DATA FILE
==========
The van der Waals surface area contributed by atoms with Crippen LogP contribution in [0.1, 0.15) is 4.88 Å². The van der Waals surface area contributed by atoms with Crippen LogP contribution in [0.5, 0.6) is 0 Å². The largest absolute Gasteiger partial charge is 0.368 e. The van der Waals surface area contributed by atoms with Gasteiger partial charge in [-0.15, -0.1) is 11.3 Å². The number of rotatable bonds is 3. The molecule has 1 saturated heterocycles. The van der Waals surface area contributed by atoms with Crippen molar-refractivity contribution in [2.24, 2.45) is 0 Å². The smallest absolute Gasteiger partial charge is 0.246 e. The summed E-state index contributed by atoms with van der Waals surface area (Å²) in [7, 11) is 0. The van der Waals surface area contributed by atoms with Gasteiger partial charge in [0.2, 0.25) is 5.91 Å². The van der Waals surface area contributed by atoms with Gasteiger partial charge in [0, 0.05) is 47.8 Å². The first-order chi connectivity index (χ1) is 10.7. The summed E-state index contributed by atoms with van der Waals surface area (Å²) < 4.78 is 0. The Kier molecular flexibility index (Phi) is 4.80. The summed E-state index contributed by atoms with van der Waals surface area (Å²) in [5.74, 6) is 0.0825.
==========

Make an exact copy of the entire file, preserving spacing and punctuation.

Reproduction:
The van der Waals surface area contributed by atoms with Crippen LogP contribution in [0.1, 0.15) is 4.88 Å². The van der Waals surface area contributed by atoms with Crippen LogP contribution in [0.5, 0.6) is 0 Å². The largest absolute Gasteiger partial charge is 0.368 e. The van der Waals surface area contributed by atoms with Gasteiger partial charge in [-0.15, -0.1) is 11.3 Å². The number of rotatable bonds is 3. The molecule has 1 saturated heterocycles. The van der Waals surface area contributed by atoms with Crippen molar-refractivity contribution in [2.24, 2.45) is 0 Å². The smallest absolute Gasteiger partial charge is 0.246 e. The summed E-state index contributed by atoms with van der Waals surface area (Å²) in [7, 11) is 0. The van der Waals surface area contributed by atoms with Gasteiger partial charge in [0.2, 0.25) is 5.91 Å². The van der Waals surface area contributed by atoms with Gasteiger partial charge in [0, 0.05) is 47.8 Å². The first-order chi connectivity index (χ1) is 10.7. The summed E-state index contributed by atoms with van der Waals surface area (Å²) < 4.78 is 0. The Kier molecular flexibility index (Phi) is 4.80. The summed E-state index contributed by atoms with van der Waals surface area (Å²) in [5.74, 6) is 0.0825.